Oriental Medicine Journal New Year 2011
The beginning of a new year always feels like such an auspicious time! Whether it is the beginning of the school year or the solar year or the lunar year, it feels as though we are being given another chance to start over, to make things better, to build on what we just learned.
As we enter the Year of the Metal Rabbit, I am coming to appreciate that the Chinese zodiac adds another layer of meaning to the idea of renewal and starting over. The Chinese zodiac is a 60-year cycle. One does not usually think about starting again at the age of 60.We are more preoccupied with issues of ending than with issues of beginning. But starting over again is exactly what the Chinese zodiac implies, as we return to the point in the cycle where we started at birth and we begin to go around again.
The Western astrological tradition also recognizes the significance of this point in life. In Western astrology, this point is known as the second Saturn return, referring to the fact that Saturn has returned for the second time in our lives to the place it occupied in the heavens when we were born. Saturn returns are also considered to be times of renewal and upheaval that provide an opportunity for change or for fixing things that we feel we did not do as well the first time around as we could have done. We now have the opportunity to try again.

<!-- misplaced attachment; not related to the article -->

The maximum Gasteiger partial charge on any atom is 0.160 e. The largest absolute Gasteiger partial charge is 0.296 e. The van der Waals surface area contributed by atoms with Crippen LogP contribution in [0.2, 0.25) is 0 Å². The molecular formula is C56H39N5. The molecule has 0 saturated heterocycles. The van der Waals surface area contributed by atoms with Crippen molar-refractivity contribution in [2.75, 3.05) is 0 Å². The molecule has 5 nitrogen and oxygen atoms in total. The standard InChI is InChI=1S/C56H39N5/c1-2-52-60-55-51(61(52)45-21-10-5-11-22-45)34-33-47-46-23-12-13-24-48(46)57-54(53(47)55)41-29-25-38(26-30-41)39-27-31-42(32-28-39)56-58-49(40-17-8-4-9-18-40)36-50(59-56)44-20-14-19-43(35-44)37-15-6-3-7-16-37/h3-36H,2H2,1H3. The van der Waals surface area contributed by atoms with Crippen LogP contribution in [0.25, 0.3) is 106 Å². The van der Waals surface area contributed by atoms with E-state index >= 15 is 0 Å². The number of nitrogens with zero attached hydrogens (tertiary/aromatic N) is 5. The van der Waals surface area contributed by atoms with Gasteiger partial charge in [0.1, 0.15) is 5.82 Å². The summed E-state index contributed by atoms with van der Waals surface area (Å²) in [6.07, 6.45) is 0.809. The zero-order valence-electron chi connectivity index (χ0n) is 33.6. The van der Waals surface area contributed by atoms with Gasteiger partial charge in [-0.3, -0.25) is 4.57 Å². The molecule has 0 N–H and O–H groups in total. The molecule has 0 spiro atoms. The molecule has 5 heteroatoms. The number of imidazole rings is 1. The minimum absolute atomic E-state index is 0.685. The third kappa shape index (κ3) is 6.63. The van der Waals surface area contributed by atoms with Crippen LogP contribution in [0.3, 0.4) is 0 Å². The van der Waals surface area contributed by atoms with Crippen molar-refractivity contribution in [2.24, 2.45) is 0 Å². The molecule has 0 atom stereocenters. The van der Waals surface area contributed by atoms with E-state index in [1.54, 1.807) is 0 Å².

The advantage of beginning again at 60 is that we have a much more realistic sense of what is possible and what resources we bring to the task. We also know that this is the last chance we have. While we may live to see one more Saturn return, we will never see the Metal Rabbit again. Whatever it is that we want to do with our lives, now is the time to do it.
In this issue, we are treated to two very appropriate articles for this time of year. In the first article, Donna Carey and Ellen Franklin discuss the sources and consequences of stress and share with us two intriguing and simple point protocols for treating it, The Three Treasures and Buddha’s Triangle. They show us how to stimulate these points using acupressure/acupuncture, sound vibration (Acutonics), and gems.
In the second article, Honora Wolfe reviews the importance of root treatments and identifies various root treatments she has used over the years. This is a splendid summary of her clinical experience, which will be useful to beginning practitioners and seasoned practitioners alike.
Happy New Year!